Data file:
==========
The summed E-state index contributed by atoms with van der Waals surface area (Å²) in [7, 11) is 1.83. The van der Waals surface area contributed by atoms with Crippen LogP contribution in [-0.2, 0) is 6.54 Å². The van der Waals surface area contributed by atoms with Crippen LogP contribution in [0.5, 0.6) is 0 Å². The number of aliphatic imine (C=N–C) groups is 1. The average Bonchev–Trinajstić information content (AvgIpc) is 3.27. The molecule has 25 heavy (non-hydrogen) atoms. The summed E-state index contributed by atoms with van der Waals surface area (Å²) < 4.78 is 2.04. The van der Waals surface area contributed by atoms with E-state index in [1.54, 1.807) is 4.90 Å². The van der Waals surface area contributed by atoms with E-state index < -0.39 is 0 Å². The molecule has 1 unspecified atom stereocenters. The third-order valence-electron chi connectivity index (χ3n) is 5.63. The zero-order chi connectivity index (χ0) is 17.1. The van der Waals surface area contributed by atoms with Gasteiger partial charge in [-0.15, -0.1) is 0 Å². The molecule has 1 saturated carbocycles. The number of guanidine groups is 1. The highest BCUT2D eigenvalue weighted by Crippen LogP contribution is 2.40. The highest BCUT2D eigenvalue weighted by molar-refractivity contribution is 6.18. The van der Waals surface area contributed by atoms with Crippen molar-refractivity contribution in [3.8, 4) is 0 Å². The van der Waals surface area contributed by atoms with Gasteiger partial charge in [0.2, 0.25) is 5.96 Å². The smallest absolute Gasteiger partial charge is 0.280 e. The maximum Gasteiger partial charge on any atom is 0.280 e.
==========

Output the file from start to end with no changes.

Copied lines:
The summed E-state index contributed by atoms with van der Waals surface area (Å²) in [7, 11) is 1.83. The van der Waals surface area contributed by atoms with Crippen LogP contribution in [-0.2, 0) is 6.54 Å². The van der Waals surface area contributed by atoms with Crippen LogP contribution in [0.5, 0.6) is 0 Å². The number of aliphatic imine (C=N–C) groups is 1. The average Bonchev–Trinajstić information content (AvgIpc) is 3.27. The molecule has 25 heavy (non-hydrogen) atoms. The summed E-state index contributed by atoms with van der Waals surface area (Å²) < 4.78 is 2.04. The van der Waals surface area contributed by atoms with E-state index in [1.54, 1.807) is 4.90 Å². The van der Waals surface area contributed by atoms with E-state index < -0.39 is 0 Å². The molecule has 1 unspecified atom stereocenters. The third-order valence-electron chi connectivity index (χ3n) is 5.63. The zero-order chi connectivity index (χ0) is 17.1. The van der Waals surface area contributed by atoms with Gasteiger partial charge in [-0.15, -0.1) is 0 Å². The molecule has 1 saturated carbocycles. The number of guanidine groups is 1. The highest BCUT2D eigenvalue weighted by Crippen LogP contribution is 2.40. The highest BCUT2D eigenvalue weighted by molar-refractivity contribution is 6.18. The van der Waals surface area contributed by atoms with Crippen molar-refractivity contribution in [3.8, 4) is 0 Å². The van der Waals surface area contributed by atoms with Gasteiger partial charge in [0.2, 0.25) is 5.96 Å². The smallest absolute Gasteiger partial charge is 0.280 e. The maximum Gasteiger partial charge on any atom is 0.280 e.